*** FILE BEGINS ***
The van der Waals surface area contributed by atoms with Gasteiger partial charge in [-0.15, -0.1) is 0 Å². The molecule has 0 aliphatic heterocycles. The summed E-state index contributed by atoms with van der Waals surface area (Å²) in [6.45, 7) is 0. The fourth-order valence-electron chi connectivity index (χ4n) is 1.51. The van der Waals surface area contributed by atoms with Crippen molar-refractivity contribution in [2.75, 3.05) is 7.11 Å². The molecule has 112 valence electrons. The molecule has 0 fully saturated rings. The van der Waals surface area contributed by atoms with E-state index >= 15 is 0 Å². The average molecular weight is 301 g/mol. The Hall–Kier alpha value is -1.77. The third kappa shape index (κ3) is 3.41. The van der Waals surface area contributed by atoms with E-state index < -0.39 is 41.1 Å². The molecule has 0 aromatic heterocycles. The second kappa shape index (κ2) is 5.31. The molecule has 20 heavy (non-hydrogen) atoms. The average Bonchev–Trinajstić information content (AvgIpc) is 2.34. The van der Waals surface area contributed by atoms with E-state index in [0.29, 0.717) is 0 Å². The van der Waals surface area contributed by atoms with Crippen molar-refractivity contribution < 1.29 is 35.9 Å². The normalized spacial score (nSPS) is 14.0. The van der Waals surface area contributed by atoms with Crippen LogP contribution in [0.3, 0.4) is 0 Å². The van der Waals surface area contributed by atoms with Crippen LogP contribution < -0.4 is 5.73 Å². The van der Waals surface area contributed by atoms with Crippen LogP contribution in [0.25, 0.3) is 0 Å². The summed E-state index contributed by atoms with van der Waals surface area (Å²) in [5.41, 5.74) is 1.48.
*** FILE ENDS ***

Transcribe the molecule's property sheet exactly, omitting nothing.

The van der Waals surface area contributed by atoms with Gasteiger partial charge in [-0.15, -0.1) is 0 Å². The molecule has 0 aliphatic heterocycles. The summed E-state index contributed by atoms with van der Waals surface area (Å²) in [6.45, 7) is 0. The fourth-order valence-electron chi connectivity index (χ4n) is 1.51. The van der Waals surface area contributed by atoms with Crippen molar-refractivity contribution in [2.75, 3.05) is 7.11 Å². The molecule has 112 valence electrons. The molecule has 0 fully saturated rings. The van der Waals surface area contributed by atoms with E-state index >= 15 is 0 Å². The average molecular weight is 301 g/mol. The Hall–Kier alpha value is -1.77. The third kappa shape index (κ3) is 3.41. The van der Waals surface area contributed by atoms with E-state index < -0.39 is 41.1 Å². The molecule has 0 aromatic heterocycles. The second kappa shape index (κ2) is 5.31. The molecule has 20 heavy (non-hydrogen) atoms. The average Bonchev–Trinajstić information content (AvgIpc) is 2.34. The van der Waals surface area contributed by atoms with E-state index in [0.29, 0.717) is 0 Å². The van der Waals surface area contributed by atoms with Crippen molar-refractivity contribution < 1.29 is 35.9 Å². The normalized spacial score (nSPS) is 14.0. The van der Waals surface area contributed by atoms with Crippen LogP contribution in [0.3, 0.4) is 0 Å². The van der Waals surface area contributed by atoms with Crippen LogP contribution < -0.4 is 5.73 Å². The van der Waals surface area contributed by atoms with Crippen LogP contribution in [0.25, 0.3) is 0 Å². The summed E-state index contributed by atoms with van der Waals surface area (Å²) in [5.41, 5.74) is 1.48.